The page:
France’s BFMTV showed much more of Trump’s talking to the honour guard. The French commentators were equally surprised.

Meanwhile, the Queen, her daughter-in-law Camilla Duchess of Cornwall and Mrs Trump enjoyed a light moment:

Afterwards, the Queen hosted a private lunch and showed the Trumps various items and documents from the Royal Collection pertaining to the United States.

Then it was time to go to Westminster Abbey. The Duke of York — Prince Andrew — accompanied the Trumps, who received a tour of the Abbey from clergy and placed a wreath at the tomb of the Unknown Soldier. Despite its title, the video below does not include tea with Prince Charles but does have extensive coverage from the visit to Westminster Abbey:

 

The State Banquet took place that evening:

Protests took place outside the palace, but guests were undisturbed:

As one would imagine, much preparation went into this dinner:

This is what the ballroom looked like as the Queen’s guests filed in:

Sarah Sanders, who also accompanied the Trumps on their 2018 visit to Windsor Castle, will have another lovely memory of her time as press secretary:

At the State Banquet, the president remembered the events of D-Day and those who bravely fought for freedom:

He also made another faux pas. Like Michelle Obama, he touched the Queen. Unlike Michelle Obama, he did it twice. The Daily Mail reported (emphases mine):

The Special Relationship between Britain and the United States was reaffirmed last night with moving toasts in the Buckingham Palace ballroom as Donald Trump clinked glasses with the Queen and patted her shoulder having called her a ‘great, great woman’.

Amid the splendour and ceremony of a state banquet for 170 dignitaries and guests, the US President thanked the monarch for her ‘gracious hospitality’ and ‘nearly seven decades’ of personal friendship with the United States.

He spoke of the Blitz and the bombing of Buckingham Palace, saying that ‘in their dark hour the people of this nation showed the world what it means to be British’.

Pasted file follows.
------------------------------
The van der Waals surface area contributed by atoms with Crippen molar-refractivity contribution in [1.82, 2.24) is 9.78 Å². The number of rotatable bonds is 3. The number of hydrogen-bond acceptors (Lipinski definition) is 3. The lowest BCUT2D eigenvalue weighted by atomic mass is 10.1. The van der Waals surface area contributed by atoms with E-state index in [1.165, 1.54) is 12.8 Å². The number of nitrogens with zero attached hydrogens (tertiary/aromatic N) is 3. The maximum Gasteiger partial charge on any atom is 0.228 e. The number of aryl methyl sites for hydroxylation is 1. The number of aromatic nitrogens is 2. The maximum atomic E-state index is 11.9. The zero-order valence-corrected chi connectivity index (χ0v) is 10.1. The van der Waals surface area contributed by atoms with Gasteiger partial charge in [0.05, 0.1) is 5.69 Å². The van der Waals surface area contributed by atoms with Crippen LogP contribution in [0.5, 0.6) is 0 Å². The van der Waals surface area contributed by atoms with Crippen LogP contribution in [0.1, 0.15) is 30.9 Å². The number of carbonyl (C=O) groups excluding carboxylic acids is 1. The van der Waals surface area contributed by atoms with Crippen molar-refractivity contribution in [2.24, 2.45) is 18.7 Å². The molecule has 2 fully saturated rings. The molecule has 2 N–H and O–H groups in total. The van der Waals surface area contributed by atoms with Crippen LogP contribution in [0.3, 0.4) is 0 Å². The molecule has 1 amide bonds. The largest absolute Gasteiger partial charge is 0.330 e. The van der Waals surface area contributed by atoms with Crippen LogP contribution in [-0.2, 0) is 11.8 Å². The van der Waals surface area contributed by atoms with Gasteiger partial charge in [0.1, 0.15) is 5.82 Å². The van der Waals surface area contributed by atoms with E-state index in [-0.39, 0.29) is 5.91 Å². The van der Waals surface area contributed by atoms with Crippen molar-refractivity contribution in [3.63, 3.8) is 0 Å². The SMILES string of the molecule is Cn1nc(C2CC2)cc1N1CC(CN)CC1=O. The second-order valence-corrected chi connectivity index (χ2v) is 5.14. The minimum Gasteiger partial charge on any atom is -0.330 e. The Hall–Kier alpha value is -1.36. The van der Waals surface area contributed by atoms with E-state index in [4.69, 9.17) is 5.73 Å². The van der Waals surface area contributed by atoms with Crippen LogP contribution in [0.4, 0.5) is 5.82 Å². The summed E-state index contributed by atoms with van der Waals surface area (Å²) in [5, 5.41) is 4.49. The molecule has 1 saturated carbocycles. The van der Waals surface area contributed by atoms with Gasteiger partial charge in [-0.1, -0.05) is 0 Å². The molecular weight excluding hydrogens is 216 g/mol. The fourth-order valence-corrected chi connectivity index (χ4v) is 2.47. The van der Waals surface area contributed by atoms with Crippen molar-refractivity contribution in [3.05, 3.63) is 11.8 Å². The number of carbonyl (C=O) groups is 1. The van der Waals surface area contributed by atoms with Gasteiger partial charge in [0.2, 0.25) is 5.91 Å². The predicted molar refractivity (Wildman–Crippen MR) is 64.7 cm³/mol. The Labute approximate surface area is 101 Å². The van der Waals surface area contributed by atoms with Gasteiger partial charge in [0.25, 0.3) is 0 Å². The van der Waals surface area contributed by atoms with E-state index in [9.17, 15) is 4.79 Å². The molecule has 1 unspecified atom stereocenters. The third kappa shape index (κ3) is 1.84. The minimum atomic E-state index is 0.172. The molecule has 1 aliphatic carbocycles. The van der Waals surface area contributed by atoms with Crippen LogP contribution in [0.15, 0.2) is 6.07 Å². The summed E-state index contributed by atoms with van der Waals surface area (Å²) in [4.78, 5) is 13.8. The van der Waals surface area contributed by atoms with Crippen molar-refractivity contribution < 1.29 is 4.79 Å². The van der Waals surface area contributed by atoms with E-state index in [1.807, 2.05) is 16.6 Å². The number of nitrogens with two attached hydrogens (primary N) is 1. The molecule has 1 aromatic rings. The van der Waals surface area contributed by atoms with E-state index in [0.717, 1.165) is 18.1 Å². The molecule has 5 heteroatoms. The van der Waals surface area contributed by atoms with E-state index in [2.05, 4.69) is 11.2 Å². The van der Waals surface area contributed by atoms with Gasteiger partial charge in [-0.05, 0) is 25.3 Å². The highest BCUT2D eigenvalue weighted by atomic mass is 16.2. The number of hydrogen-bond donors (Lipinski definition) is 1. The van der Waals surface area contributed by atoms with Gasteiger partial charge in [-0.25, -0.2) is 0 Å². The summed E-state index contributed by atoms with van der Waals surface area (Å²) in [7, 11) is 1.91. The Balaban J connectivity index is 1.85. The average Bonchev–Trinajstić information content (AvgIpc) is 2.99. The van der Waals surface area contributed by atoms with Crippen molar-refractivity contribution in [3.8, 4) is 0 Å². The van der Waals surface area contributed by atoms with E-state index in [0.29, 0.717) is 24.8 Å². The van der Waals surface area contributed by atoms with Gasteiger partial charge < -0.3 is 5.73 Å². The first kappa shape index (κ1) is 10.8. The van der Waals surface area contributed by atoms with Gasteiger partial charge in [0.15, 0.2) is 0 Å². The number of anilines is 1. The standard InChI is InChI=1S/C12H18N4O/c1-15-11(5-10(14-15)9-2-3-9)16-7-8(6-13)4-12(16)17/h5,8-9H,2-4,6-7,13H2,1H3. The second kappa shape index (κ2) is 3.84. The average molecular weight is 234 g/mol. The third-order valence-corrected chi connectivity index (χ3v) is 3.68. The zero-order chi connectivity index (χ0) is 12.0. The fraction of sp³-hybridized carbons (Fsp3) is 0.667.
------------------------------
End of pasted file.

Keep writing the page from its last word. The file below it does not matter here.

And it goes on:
He praised the Queen a ‘great, great woman’ recalling her service on the Home Front during the war, and said ‘the bond between our nations was forever sealed in that great crusade’.

He said the Queen embodied ‘the spirit of dignity, duty, and patriotism that beats proudly in every British heart’.

Raising his glass the 45th President of the United States said: ‘On behalf of all Americans, I offer a toast to the eternal friendship of our people, the vitality of our nations and to the long cherished and truly remarkable reign of Her Majesty, the Queen.’

Shortly before retaking his seat Mr Trump appeared briefly to breach royal protocol by placing his hand on the Queen’s back in a gesture of personal thanks. By tradition the Queen should not be touched, but the President’s host seemed unperturbed following his warm personal toast.

In her address, the Queen welcomed the Trumps, celebrated the Special Relationship between the UK and the US, and while Brexit was not mentioned she highlighted how the two countries faced ‘new challenges of the 21st century’. 

The article includes a brilliant set of photos, by the way.

Here is another terrific photograph:

The Queen’s remarks followed:

Mr President,

I am delighted to welcome you and Mrs Trump to Buckingham Palace this evening, just twelve months after our first meeting at Windsor Castle. Visits by American Presidents always remind us of the close and longstanding friendship between the United Kingdom and the United States, and I am so glad that we have another opportunity to demonstrate the immense importance that both our countries attach to our relationship.

In the coming days, you will see some of our most treasured historical buildings, speak to the business leaders whose expertise and innovation drive our economies, and meet members of our Armed Services, past and present. You will also travel to Portsmouth and Normandy to commemorate the 75th Anniversary of D-Day.

On that day – and on many occasions since – the Armed Forces of both our countries fought side-by-side to defend our cherished values of liberty and democracy. Mr President, in your State of the Union Address this year, you paid tribute to some of the American heroes who risked their lives, and we owe an immeasurable debt to the British, American and Allied soldiers who began the liberation of Europe on 6th June 1944.